baking boys Dorie

Tuesdays With Dorie: Creamiest Lime Cream Meringue Pie

I really haven’t been posting much lately; I just haven’t had time to cook anything interesting all summer (apart from my Tuesdays With Dorie recipes, of course). I will try to do better now that it’s cooling off out there.

I almost passed on this week’s TWD; I’m just not a huge fan of most pie, and I don’t particularly like lime (or lemon, or orange, or …). But the rest of my family loves lime everything, and there was a mini-rebellion when I suggested skipping this one.

So yesterday #2 Son and I went out and bought those baby graham crusts (thank you, Keebler) and made some pies.

He did the hard work, the zest grating and lime juicing and ingredient measuring.

lime pie 1

Isn’t it pretty?

lime pie 2

We took turns whisking the egg mixture over the simmering water; it took less than three minutes to get up to 180 degrees, so I guess our flame was a bit higher than Dorie’s suggestion, but it worked well. I’m not a patient person.

Straining didn’t work — the lime cream was just too thick to go through the holes, so I dumped it straight into the Vita-Mix and whirled it around. We used half the butter (thank you, P&Q), and boy, was that stuff tart.

We gave it three hours in the fridge — dinner was approaching, and as #2 Son pointed out, we had cut the recipe in half so it needed less time to cool. He did the shell-filling honors while I made the meringue (which I cooked a bit, following Peabody’s excellent suggestion; I used half a cup of sugar for two egg whites, which is slightly less sugar than Peabody calls for and more than Dorie calls for, but hey, I’m a rebel).

Then he applied the meringue artistically, six different ways, and I stuck them in the broiler, one at a time.

Turns out 30 seconds is too long.

lime pie 3

And 20 seconds is too short.

lime pie 4

But 25 seconds is just right.

lime pie 5

I was dubious about the broiler’s ability to set the meringue (which is one of the reasons I made Peabody’s version), but it was lovely. I actually liked the pie once all the components were together, and the rest of the family loved it:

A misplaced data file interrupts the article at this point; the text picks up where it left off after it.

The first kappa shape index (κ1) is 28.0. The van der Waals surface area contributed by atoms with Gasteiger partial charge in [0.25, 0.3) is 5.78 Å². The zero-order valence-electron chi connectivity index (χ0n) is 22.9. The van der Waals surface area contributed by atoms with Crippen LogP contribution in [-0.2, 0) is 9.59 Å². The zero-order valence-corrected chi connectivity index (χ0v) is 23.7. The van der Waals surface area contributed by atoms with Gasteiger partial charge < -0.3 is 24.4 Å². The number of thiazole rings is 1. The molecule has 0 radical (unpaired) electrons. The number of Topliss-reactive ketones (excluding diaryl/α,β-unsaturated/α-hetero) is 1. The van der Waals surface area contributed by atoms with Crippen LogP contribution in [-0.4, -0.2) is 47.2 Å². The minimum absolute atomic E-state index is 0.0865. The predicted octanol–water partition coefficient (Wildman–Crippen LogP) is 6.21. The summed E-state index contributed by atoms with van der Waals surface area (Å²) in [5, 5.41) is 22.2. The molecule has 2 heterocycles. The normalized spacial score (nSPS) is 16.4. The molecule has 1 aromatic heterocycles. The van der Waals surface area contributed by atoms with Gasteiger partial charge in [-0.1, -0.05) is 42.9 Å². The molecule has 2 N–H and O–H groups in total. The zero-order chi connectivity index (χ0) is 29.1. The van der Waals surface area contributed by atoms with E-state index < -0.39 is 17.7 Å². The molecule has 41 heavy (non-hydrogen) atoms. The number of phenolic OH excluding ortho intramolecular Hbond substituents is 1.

Husband: I thought the marshmallowy meringue was a fantastic change. I probably wouldn’t have liked it as much with a more standard, chewier meringue. The lime flavor was spectacular, tart, deep, very pleasing. I could easily have eaten every single one of those little things.

#1 Son: The pie was delicious. The ginger in the lime filling made it bright and complex, and the marshmallowy meringue was a perfect companion.

#2 Son: I think the meringue could have been a little less sweet. The lime cream was good, but it had this weird aftertaste; I couldn’t figure out what it was. All in all, om-nom-nom, nom-nom, om-nom-nom. [Translation: That was quite delicious, Mother. May I have some more?]

There are sure to be many variations among the Tuesdays With Dorie bloggers, and Linda of Tender Crumb will have the recipe posted today. (Or buy the book!)

baking Dorie Friday dinner

Tuesdays With Dorie: Applesauce Spice Bars

I made these. I did. I took pictures. And then I worked constantly all weekend and all day Monday and didn’t write the post. I’m putting it up now, without photos, and I’ll update as soon as I can.

UPDATE: Now, with photos and actual content!

This is a funny color; I have no idea why. It wasn’t this color in real life:

applesauce 4

It was Friday night dinner, and #2 Son did the honors. This was his first wholly conceived and executed dinner (although he had a bit of technical assistance from the man of the house). He started with a pound of Trader Joe’s frozen chicken thighs, and from there I’ll turn it over to him:

“I chopped it into little bits, then I stuck it in a pan with 3 tablespoons of butter and sautéed it. While I was sauteeing it I put in three cloves of garlic, crushed into little bits, another half-stick of butter, and a little flour. And I added a generous serving of poultry seasoning and some kosher flake salt. I cooked it for about 8 minutes, till the chicken was brown and fried-ish. It had the outside consistency of the little bits of pork you get in pork fried rice. I served it over jasmine rice cooked with Star bouillon.”

He did. And we ate it. Not bad for 12, I think.

applesauce 5

And then we had the amazing applesauce spice bars, which were even more amazing the next day. And the next day. And the next day, even. (Can you tell the kids were away for most of that time?)

After reading the P&Q on the Tuesdays With Dorie page, I decided to double the glaze recipe, and I’m glad I did; that gave me extra to put on top of the vanilla ice cream I made (thank you yet again, David Lebovitz) to go with the bars.

applesauce 2

The result was perfect.

#1 Son: The cake was delicious and moist, with a nice range of flavors. The ice cream was kind of bland, though, and obliterated the subtlety of the cake when the two were eaten together. [Ignore him.]

#2 Son: The cake was moist; it was tasty. It could have used a little more cinnamon. The glaze was pretty good. The ice cream was awesome. It could have been less crystally, but other than that, delicious. Good with chocolate sauce, too.